Bo Dylak Buck: 172-Inch Illinois Surprise
April 13, 2016
Imagine starting off your outdoor year by shooting your first perfect "50" on the trap range. Then, a few months later, you take your first black bear: a 300-pounder. Finally on opening day of the Illinois gun season, you drop a net Boone & Crockett buck: a feat only a tiny percentage of deer hunters accomplish in a lifetime.
Most outdoorsmen would say any one of these accomplishments would make for a pretty good year. To scratch all of them off the list in a single year is monumental. And oh, by the way — did I mention that Bo Dylak, who accomplished all of this in 2014, was just 15 years old?
Bo's dad, David Dylak, introduced both his son and daughter, Addison, to trap shooting at an early age. While participating in a round of trap shooting early in 2014, Bo was thrilled to shoot his first perfect round. Little did anyone realize that milestone would set a tone for the year.
Also in 2014, Bo entered a contest in which the requirement was to write an essay on "why you want to go bear hunting." There were 140 entries competing for 13 youth hunts. Bo won one of the hunts and ended up taking a great black bear in Wisconsin.
So at this point, Bo was obviously on a roll. That made it even more difficult for him to sit in class on Friday, opening day of the first Illinois shotgun deer season.
"I was sure that by the time I got to hunt on Saturday, all the deer would be killed or gone," he says. I hope the teachers didn't schedule any tests on that Friday, as there were several students whose minds were elsewhere! When Saturday finally arrived, there was no problem getting Bo or Addison out of bed. Bo was in a ladder stand before daylight, and his dad and sister were hunting together in another stand 500-600 yards away. They all sat until almost noon, but despite their patience saw no deer.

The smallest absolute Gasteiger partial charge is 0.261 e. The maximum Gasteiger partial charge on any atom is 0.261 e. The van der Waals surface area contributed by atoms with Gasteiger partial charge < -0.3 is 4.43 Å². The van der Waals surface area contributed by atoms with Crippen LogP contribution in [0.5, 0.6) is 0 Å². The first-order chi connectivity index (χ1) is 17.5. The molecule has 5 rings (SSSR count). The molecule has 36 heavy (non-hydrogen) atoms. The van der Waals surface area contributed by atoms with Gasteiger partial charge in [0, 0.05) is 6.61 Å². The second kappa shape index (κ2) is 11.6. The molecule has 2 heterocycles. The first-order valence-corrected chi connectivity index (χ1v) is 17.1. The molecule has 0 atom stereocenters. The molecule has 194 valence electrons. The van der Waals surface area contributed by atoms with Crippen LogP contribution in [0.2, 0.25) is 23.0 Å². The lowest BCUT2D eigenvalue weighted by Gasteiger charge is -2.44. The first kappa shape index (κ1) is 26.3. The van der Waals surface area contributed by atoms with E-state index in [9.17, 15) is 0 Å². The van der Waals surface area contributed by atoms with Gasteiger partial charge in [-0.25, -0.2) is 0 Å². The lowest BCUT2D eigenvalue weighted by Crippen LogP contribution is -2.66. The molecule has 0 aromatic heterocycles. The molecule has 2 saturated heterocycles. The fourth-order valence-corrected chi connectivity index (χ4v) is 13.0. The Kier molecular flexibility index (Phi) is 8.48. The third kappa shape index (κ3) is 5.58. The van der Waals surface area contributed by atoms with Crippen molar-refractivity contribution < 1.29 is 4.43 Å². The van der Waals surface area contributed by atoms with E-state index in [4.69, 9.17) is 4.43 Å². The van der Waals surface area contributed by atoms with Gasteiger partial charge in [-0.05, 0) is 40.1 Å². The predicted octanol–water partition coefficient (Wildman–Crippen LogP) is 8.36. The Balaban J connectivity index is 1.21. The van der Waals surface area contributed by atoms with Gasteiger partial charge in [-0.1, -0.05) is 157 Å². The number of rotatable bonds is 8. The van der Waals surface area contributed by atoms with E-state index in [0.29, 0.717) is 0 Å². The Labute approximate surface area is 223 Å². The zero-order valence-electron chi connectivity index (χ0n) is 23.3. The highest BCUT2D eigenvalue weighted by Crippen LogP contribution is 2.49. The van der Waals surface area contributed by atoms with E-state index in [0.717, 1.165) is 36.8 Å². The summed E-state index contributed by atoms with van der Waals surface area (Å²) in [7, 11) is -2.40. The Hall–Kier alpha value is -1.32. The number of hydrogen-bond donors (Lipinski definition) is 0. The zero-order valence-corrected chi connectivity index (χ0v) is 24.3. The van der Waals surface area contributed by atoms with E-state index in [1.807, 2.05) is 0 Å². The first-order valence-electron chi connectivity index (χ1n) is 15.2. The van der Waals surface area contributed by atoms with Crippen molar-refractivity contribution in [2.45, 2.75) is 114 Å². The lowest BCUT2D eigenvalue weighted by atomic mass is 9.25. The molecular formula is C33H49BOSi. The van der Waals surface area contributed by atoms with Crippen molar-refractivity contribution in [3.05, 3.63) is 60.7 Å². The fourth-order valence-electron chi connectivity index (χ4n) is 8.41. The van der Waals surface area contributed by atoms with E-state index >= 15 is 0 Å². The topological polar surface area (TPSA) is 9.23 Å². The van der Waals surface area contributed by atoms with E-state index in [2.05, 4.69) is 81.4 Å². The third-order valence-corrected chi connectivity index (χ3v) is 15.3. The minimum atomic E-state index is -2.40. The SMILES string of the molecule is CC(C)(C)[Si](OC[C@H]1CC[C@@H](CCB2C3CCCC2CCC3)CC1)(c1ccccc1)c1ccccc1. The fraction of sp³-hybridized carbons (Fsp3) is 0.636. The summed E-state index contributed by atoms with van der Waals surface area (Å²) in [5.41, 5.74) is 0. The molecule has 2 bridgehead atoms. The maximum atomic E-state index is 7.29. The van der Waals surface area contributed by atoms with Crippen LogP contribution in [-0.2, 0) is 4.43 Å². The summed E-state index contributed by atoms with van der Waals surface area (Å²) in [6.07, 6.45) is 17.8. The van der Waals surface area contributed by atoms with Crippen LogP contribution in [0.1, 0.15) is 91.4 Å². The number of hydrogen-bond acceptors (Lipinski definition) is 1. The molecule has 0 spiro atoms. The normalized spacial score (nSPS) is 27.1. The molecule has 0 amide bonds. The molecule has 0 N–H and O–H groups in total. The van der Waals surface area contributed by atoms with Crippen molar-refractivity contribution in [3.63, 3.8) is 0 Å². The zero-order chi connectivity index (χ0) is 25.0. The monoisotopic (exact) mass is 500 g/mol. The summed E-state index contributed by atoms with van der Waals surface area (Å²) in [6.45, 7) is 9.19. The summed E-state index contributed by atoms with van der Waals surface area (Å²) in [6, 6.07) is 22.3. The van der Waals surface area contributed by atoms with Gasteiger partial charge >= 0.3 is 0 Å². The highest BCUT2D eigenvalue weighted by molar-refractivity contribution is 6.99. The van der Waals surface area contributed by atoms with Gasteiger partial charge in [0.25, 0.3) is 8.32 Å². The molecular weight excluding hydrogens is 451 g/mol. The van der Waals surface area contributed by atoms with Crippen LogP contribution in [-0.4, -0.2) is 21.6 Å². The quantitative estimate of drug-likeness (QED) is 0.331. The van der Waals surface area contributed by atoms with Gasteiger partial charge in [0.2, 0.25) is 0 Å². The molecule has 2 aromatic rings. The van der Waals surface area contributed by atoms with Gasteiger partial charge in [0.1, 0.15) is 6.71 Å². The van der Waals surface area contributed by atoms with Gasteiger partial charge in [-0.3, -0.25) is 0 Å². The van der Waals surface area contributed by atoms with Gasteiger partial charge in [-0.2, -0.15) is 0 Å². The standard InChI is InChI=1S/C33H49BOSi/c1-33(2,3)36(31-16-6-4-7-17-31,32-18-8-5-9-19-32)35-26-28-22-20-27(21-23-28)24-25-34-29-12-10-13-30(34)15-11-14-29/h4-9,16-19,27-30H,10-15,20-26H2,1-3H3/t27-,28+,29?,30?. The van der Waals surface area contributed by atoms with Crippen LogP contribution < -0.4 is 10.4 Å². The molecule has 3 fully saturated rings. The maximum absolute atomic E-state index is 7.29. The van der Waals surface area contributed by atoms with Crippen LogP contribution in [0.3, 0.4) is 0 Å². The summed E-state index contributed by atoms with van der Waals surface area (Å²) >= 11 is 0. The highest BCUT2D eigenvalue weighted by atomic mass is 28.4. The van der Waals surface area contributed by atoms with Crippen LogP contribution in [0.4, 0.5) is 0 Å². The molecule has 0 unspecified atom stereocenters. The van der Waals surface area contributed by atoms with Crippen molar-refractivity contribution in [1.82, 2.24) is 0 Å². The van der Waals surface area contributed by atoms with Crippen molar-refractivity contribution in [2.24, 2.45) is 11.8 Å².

From Meat to Monster
The Dylaks left their stands for a midday break but were headed back to the woods by mid-afternoon, with Bo's dad and sister returning to the stand they'd hunted that morning. Bo went to the "freezer stand," which was named for the large number of deer taken from there. He decided not to hunt one called the "buck" stand, because as he put it, he was just "meat hunting."
Bo was dropped off at the closer "freezer stand" and watched as his dad and sister disappeared. He sat for one hour without seeing any deer. But then, around 3:15, he noticed a doe coming out into the picked corn field. Bo picked up his Mossberg 500 20-gauge pump slug gun, intent on shooting her. But then she suddenly took off running — and he immediately noticed the large deer chasing her. Looks like a good buck, Bo told himself. I'd better shoot it.
When he found the buck in his scope he thought, I've never seen a buck this big. Don't look at the antlers — focus on the kill spot. Bo's first shot was at approximately 165 yards. At the sound of the slug gun the doe kept moving, but the buck stopped.
A Swing And A Miss
"I knew I'd missed," Bo says, "and I immediately worked the pump slug gun to get ready for another shot."